The Edwards Campus continues to follow the mission it was given when established by the Kansas Board of Regents in 1991: “to serve the work force and community development needs of the region.”
“We take seriously our statewide responsibility,” Chancellor Robert Hemenway said during a recent interview. “It’s the nature of the university. We have a responsibility to the state of Kansas and to the greater Kansas City metro area.”
Clark said when he arrived at KU, many Kansas City CEOs complained about the lack of program offerings at the Edwards Campus. He said those complaints had since subsided.
Irene French, interim president of the Overland Park Chamber of Commerce, agreed that the campus was filling a niche in Johnson County.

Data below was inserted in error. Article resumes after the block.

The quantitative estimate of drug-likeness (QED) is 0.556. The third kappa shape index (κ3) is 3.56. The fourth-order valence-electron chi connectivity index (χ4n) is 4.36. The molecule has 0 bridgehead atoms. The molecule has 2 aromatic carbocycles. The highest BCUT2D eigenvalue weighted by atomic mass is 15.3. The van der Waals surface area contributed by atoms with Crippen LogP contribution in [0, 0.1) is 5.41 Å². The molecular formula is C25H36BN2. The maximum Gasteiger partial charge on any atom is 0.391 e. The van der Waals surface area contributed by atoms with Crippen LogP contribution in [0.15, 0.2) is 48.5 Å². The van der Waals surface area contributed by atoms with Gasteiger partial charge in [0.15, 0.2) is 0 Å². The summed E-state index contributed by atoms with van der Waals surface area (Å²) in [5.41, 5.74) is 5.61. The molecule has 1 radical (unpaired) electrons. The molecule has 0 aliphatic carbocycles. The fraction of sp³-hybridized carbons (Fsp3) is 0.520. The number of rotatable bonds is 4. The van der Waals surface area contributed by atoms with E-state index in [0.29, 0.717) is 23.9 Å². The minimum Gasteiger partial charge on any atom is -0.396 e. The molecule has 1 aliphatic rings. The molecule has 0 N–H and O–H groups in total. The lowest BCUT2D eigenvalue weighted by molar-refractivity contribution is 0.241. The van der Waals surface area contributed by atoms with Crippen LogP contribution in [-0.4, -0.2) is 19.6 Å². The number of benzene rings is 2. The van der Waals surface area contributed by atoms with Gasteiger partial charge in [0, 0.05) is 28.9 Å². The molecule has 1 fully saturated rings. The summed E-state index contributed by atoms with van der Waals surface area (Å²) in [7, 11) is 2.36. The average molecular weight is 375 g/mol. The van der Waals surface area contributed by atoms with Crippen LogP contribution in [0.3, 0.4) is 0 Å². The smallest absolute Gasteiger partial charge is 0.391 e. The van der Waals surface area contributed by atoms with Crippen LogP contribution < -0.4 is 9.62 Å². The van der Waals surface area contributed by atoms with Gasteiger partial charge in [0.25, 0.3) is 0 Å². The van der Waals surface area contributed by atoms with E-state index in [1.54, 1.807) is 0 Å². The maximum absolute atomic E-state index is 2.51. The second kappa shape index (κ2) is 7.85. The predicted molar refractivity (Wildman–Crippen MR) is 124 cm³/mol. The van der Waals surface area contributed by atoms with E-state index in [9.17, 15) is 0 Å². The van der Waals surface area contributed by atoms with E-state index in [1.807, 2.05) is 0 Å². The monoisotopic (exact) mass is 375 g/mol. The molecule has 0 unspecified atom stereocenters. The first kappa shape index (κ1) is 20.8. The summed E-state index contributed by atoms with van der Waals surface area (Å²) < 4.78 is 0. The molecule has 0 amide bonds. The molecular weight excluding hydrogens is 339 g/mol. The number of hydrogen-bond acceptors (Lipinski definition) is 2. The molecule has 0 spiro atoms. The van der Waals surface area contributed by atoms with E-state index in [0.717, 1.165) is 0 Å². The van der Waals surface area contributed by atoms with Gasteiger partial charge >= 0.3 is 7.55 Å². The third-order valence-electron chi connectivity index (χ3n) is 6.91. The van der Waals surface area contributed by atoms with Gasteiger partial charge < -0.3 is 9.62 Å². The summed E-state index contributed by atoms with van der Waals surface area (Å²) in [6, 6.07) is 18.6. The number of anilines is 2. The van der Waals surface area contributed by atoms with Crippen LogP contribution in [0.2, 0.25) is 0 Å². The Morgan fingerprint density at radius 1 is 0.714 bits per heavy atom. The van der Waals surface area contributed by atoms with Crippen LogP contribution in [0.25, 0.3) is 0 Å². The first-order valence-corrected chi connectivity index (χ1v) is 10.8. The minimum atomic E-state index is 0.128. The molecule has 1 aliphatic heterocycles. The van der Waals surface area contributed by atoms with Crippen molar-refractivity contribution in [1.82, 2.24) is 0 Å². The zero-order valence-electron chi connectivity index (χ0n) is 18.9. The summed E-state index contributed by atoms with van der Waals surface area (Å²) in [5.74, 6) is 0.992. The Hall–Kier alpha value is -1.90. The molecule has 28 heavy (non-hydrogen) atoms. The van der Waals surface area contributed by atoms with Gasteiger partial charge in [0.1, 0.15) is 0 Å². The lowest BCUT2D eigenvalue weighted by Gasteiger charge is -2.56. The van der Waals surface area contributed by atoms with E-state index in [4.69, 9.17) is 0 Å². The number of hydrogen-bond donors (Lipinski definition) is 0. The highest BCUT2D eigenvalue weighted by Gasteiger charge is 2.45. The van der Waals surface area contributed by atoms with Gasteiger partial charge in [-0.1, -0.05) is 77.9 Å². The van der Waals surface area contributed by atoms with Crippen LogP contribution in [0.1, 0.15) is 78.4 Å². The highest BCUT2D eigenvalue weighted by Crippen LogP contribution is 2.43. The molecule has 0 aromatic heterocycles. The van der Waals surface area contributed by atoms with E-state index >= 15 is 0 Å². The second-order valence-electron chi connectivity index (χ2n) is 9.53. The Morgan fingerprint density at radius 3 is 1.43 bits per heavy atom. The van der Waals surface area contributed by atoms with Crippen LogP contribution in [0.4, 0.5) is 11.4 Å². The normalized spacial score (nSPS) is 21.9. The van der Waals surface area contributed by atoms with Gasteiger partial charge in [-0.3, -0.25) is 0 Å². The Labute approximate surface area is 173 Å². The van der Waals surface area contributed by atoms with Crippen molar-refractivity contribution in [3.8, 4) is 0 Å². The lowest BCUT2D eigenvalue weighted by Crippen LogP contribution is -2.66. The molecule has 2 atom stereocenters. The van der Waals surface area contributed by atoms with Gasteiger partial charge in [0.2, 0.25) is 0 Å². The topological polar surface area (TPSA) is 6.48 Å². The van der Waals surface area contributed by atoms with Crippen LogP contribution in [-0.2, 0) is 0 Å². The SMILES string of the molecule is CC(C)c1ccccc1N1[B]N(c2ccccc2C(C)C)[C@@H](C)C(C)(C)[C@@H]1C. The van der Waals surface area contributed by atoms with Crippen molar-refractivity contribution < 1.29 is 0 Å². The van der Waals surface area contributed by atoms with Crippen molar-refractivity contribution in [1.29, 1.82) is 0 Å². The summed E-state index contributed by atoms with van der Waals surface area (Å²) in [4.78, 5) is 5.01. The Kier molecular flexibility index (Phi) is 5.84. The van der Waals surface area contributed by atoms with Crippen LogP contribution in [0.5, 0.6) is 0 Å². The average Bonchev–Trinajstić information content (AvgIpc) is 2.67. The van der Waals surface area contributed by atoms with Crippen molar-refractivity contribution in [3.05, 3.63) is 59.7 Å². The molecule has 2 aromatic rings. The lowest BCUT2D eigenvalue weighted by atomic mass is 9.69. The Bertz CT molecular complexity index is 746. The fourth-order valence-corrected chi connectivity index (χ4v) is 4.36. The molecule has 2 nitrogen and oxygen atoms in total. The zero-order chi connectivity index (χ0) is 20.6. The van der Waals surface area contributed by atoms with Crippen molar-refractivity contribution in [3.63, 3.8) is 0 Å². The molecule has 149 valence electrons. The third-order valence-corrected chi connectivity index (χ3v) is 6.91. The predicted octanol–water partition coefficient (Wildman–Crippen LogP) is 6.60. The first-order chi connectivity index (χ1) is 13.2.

|Kansas University has scheduled a week of events surrounding the opening of Regnier Hall at the Edwards Campus in Overland Park. All events are at Regnier Hall, 126th and Quivira.Events include:Monday8:30 a.m.: Ribbon-cutting ceremony by the Overland Park Chamber of Commerce.5 p.m.-7 p.m.: Family night, featuring crafts, a Science City exhibit, interactive exhibits from KU departments and an “instrument petting zoo” with the Kansas City Symphony.Tuesday7:30 p.m.: “Winston Churchill: Why was he the unquestioned tribal leader in Britain’s hour of crisis?” lecture by Victor Bailey, Hall Center for the Humanities. Refreshments begin at 7 p.m.Wednesday5 p.m.-7 p.m.: KU Athletics Night, featuring a question-and-answer session with men’s basketball coach Bill Self at 5:45 p.m. and an autograph session at 6:15 p.m.Thursday9:30 a.m.: Olathe Chamber of Commerce coffee.7 p.m.: Lied Center performance, featuring “Old Time Band in the Park” with the Kansas Brass Quintet.Friday5:30 p.m.: Dedication ceremony and reception, by invitation only.OngoingGuided tours will be available at 6 p.m. and 6:30 p.m. nightly.|